Shortly after the inauguration in January, Jennifer Rubin posed an interesting question.
The supposition among pundits, elected officials and political insiders is that Trump, like his argument over the inaugural crowd size, “lies” to make himself feel better. His staff salutes, repeats his lies and then gets bashed. What if, however, he thoroughly, “honestly” believes his crazy, unsubstantiated claims? When he denies saying something, what if he honestly does not, cannot recall statements that now come back to haunt him?
…Before reverting to sycophantic form after his primary defeat, Sen. Ted Cruz (R-Tex.), incensed about Trump’s assertion that Cruz’s father participated in the JFK assassination, called Trump a “pathological liar.” He said, “He doesn’t know the difference between truth and lies. He lies practically every word that comes out of his mouth. And he had a pattern that I think is straight out of a psychology textbook. His response is to accuse everybody else of lying.”
Putting aside the psychiatric lingo, Cruz’s essential point — Trump cannot tell what is real and what is not — surely looks right on point less than a week into the presidency.
We may now have an answer to the question about whether or not the president is aware that he’s lying.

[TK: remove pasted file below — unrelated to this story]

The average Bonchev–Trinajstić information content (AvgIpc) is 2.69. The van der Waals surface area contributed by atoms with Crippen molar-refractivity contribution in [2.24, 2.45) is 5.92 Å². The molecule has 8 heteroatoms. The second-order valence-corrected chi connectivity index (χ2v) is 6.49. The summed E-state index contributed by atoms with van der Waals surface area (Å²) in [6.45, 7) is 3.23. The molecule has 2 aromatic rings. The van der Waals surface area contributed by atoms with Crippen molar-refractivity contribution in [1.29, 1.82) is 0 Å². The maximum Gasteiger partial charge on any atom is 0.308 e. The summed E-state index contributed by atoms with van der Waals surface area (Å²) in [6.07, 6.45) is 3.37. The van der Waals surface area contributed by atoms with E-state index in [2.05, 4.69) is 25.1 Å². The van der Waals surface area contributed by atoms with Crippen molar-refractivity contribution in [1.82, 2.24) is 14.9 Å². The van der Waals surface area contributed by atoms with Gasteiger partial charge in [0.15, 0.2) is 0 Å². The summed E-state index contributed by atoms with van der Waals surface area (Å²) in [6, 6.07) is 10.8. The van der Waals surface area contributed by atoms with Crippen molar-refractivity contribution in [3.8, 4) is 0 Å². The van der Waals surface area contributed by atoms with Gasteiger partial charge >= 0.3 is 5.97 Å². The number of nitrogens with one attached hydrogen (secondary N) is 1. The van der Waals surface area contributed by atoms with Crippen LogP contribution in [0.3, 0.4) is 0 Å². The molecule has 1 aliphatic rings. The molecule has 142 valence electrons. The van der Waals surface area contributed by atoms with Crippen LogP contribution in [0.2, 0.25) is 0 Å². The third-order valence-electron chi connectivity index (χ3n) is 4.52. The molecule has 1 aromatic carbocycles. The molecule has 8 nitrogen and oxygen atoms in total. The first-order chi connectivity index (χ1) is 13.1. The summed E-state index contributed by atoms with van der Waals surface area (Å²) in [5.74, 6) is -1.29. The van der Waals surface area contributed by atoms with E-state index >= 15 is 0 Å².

During the campaign, this is the kind of thing that Trump said repeatedly.
He claimed that the job numbers were rigged and that unemployment was actually as high as 42%. But at a “Made in America” roundtable discussion this week, he said this:
Trump on jobs reports: “For a long time, they don’t matter. But now I accept those numbers very proudly.” pic.twitter.com/NGSafcTerU
— Kyle Griffin (@kylegriffin1) July 19, 2017
When we got those great reports, I kept saying, ‘you know, those numbers, whether it’s 4.2, 4.3 [percent], I said, for a long time, they don’t matter. But now I accept those numbers very proudly. I say they do matter.
In February, Sean Spicer said this at a press briefing when asked about the jobs report:
I talked to the president prior to this, and he said to quote him very clearly: ‘They may have been phony in the past, but it’s very real now.’ “
There was a hint of a smile on Spicer’s face when he said that, so it was hard to tell if he was joking. Based on what Trump said this week, it’s clear he wasn’t.
All of this adds up to the fact that Trump was lying during the campaign and knew it.
None of this is a refutation of what I’ve written previously about his mental unfitness for office. Contrary to what Rubin was suggesting, he knows the difference between the truth and a lie. The situation is actually more dire. He doesn’t care.